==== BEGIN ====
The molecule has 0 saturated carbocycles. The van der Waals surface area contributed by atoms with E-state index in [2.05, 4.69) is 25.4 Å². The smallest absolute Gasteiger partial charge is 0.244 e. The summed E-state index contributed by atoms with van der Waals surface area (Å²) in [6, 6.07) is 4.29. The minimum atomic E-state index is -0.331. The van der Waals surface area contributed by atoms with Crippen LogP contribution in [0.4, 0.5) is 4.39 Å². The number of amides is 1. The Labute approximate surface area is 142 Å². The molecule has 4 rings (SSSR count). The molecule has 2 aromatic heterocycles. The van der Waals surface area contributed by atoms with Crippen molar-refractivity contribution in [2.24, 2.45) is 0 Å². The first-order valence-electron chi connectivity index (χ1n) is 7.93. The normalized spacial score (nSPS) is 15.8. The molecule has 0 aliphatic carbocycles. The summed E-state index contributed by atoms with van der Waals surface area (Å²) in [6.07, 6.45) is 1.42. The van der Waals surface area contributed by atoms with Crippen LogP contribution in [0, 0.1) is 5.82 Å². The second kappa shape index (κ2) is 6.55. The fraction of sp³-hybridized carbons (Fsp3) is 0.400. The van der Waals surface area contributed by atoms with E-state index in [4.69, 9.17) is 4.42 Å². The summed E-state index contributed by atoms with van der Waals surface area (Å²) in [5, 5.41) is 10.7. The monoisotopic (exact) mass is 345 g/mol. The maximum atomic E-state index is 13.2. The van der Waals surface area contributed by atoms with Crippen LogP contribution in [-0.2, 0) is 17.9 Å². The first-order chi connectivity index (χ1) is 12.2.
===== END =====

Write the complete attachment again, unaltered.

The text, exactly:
The molecule has 0 saturated carbocycles. The van der Waals surface area contributed by atoms with E-state index in [2.05, 4.69) is 25.4 Å². The smallest absolute Gasteiger partial charge is 0.244 e. The summed E-state index contributed by atoms with van der Waals surface area (Å²) in [6, 6.07) is 4.29. The minimum atomic E-state index is -0.331. The van der Waals surface area contributed by atoms with Crippen LogP contribution in [0.4, 0.5) is 4.39 Å². The number of amides is 1. The Labute approximate surface area is 142 Å². The molecule has 4 rings (SSSR count). The molecule has 2 aromatic heterocycles. The van der Waals surface area contributed by atoms with Crippen molar-refractivity contribution in [2.24, 2.45) is 0 Å². The first-order valence-electron chi connectivity index (χ1n) is 7.93. The normalized spacial score (nSPS) is 15.8. The molecule has 0 aliphatic carbocycles. The summed E-state index contributed by atoms with van der Waals surface area (Å²) in [6.07, 6.45) is 1.42. The van der Waals surface area contributed by atoms with Crippen LogP contribution in [0, 0.1) is 5.82 Å². The second kappa shape index (κ2) is 6.55. The fraction of sp³-hybridized carbons (Fsp3) is 0.400. The van der Waals surface area contributed by atoms with E-state index in [4.69, 9.17) is 4.42 Å². The summed E-state index contributed by atoms with van der Waals surface area (Å²) in [5, 5.41) is 10.7. The monoisotopic (exact) mass is 345 g/mol. The maximum atomic E-state index is 13.2. The van der Waals surface area contributed by atoms with Crippen LogP contribution in [-0.2, 0) is 17.9 Å². The first-order chi connectivity index (χ1) is 12.2.